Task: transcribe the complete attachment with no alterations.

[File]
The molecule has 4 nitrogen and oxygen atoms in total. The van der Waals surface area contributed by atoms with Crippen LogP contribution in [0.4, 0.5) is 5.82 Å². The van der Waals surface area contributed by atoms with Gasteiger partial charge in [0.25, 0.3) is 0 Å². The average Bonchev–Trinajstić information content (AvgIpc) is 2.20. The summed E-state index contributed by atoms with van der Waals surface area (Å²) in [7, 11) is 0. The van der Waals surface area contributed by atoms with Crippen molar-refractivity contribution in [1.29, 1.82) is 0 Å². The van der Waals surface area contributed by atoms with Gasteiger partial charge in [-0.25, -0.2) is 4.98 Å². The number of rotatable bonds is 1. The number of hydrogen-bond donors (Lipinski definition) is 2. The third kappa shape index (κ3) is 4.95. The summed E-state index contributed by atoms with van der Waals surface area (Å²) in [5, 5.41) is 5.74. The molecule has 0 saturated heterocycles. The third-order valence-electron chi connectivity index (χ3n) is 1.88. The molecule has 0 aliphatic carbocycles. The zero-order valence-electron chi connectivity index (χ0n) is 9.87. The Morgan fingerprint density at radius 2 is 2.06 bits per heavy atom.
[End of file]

The molecule has 4 nitrogen and oxygen atoms in total. The van der Waals surface area contributed by atoms with Crippen LogP contribution in [0.4, 0.5) is 5.82 Å². The van der Waals surface area contributed by atoms with Gasteiger partial charge in [0.25, 0.3) is 0 Å². The average Bonchev–Trinajstić information content (AvgIpc) is 2.20. The summed E-state index contributed by atoms with van der Waals surface area (Å²) in [7, 11) is 0. The van der Waals surface area contributed by atoms with Crippen molar-refractivity contribution in [1.29, 1.82) is 0 Å². The van der Waals surface area contributed by atoms with Gasteiger partial charge in [-0.25, -0.2) is 4.98 Å². The number of rotatable bonds is 1. The number of hydrogen-bond donors (Lipinski definition) is 2. The third kappa shape index (κ3) is 4.95. The summed E-state index contributed by atoms with van der Waals surface area (Å²) in [5, 5.41) is 5.74. The molecule has 0 saturated heterocycles. The third-order valence-electron chi connectivity index (χ3n) is 1.88. The molecule has 0 aliphatic carbocycles. The zero-order valence-electron chi connectivity index (χ0n) is 9.87. The Morgan fingerprint density at radius 2 is 2.06 bits per heavy atom.